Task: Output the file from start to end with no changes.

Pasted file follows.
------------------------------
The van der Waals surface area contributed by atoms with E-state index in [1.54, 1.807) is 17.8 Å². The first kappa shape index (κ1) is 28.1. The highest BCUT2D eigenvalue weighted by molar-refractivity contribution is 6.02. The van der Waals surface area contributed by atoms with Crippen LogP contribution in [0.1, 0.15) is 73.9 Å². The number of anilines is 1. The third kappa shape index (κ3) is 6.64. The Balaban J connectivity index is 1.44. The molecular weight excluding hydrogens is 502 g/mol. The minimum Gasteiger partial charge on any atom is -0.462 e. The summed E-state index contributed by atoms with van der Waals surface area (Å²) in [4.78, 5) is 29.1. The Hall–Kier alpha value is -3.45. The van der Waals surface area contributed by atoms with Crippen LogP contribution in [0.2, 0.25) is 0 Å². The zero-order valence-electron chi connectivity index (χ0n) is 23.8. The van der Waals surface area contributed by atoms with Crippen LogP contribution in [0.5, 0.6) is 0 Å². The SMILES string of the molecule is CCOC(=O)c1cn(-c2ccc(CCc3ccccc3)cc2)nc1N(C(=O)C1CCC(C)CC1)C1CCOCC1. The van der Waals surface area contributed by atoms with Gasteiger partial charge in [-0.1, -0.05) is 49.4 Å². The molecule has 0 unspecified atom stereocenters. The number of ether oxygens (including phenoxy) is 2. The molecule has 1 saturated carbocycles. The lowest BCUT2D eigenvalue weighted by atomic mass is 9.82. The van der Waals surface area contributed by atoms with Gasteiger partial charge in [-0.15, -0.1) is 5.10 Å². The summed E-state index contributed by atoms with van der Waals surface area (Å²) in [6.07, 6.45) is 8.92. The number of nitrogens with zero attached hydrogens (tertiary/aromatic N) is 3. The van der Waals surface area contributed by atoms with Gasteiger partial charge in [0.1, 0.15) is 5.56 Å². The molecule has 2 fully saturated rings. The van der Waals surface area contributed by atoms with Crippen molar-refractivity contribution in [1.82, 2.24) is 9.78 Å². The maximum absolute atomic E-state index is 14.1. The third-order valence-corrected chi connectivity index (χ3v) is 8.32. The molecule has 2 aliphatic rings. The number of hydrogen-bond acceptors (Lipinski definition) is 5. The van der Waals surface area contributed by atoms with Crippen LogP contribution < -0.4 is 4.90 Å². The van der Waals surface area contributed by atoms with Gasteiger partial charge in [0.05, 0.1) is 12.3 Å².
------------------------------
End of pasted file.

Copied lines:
The van der Waals surface area contributed by atoms with E-state index in [1.54, 1.807) is 17.8 Å². The first kappa shape index (κ1) is 28.1. The highest BCUT2D eigenvalue weighted by molar-refractivity contribution is 6.02. The van der Waals surface area contributed by atoms with Crippen LogP contribution in [0.1, 0.15) is 73.9 Å². The number of anilines is 1. The third kappa shape index (κ3) is 6.64. The Balaban J connectivity index is 1.44. The molecular weight excluding hydrogens is 502 g/mol. The minimum Gasteiger partial charge on any atom is -0.462 e. The summed E-state index contributed by atoms with van der Waals surface area (Å²) in [4.78, 5) is 29.1. The Hall–Kier alpha value is -3.45. The van der Waals surface area contributed by atoms with Crippen LogP contribution in [0.2, 0.25) is 0 Å². The zero-order valence-electron chi connectivity index (χ0n) is 23.8. The van der Waals surface area contributed by atoms with Crippen LogP contribution in [0.5, 0.6) is 0 Å². The SMILES string of the molecule is CCOC(=O)c1cn(-c2ccc(CCc3ccccc3)cc2)nc1N(C(=O)C1CCC(C)CC1)C1CCOCC1. The van der Waals surface area contributed by atoms with Gasteiger partial charge in [-0.1, -0.05) is 49.4 Å². The molecule has 0 unspecified atom stereocenters. The number of ether oxygens (including phenoxy) is 2. The molecule has 1 saturated carbocycles. The lowest BCUT2D eigenvalue weighted by atomic mass is 9.82. The van der Waals surface area contributed by atoms with Gasteiger partial charge in [-0.15, -0.1) is 5.10 Å². The summed E-state index contributed by atoms with van der Waals surface area (Å²) in [6.07, 6.45) is 8.92. The number of nitrogens with zero attached hydrogens (tertiary/aromatic N) is 3. The van der Waals surface area contributed by atoms with Gasteiger partial charge in [0.1, 0.15) is 5.56 Å². The molecule has 2 fully saturated rings. The van der Waals surface area contributed by atoms with Crippen molar-refractivity contribution in [1.82, 2.24) is 9.78 Å². The maximum absolute atomic E-state index is 14.1. The third-order valence-corrected chi connectivity index (χ3v) is 8.32. The molecule has 2 aliphatic rings. The number of hydrogen-bond acceptors (Lipinski definition) is 5. The van der Waals surface area contributed by atoms with Crippen LogP contribution < -0.4 is 4.90 Å². The van der Waals surface area contributed by atoms with Gasteiger partial charge in [0.05, 0.1) is 12.3 Å².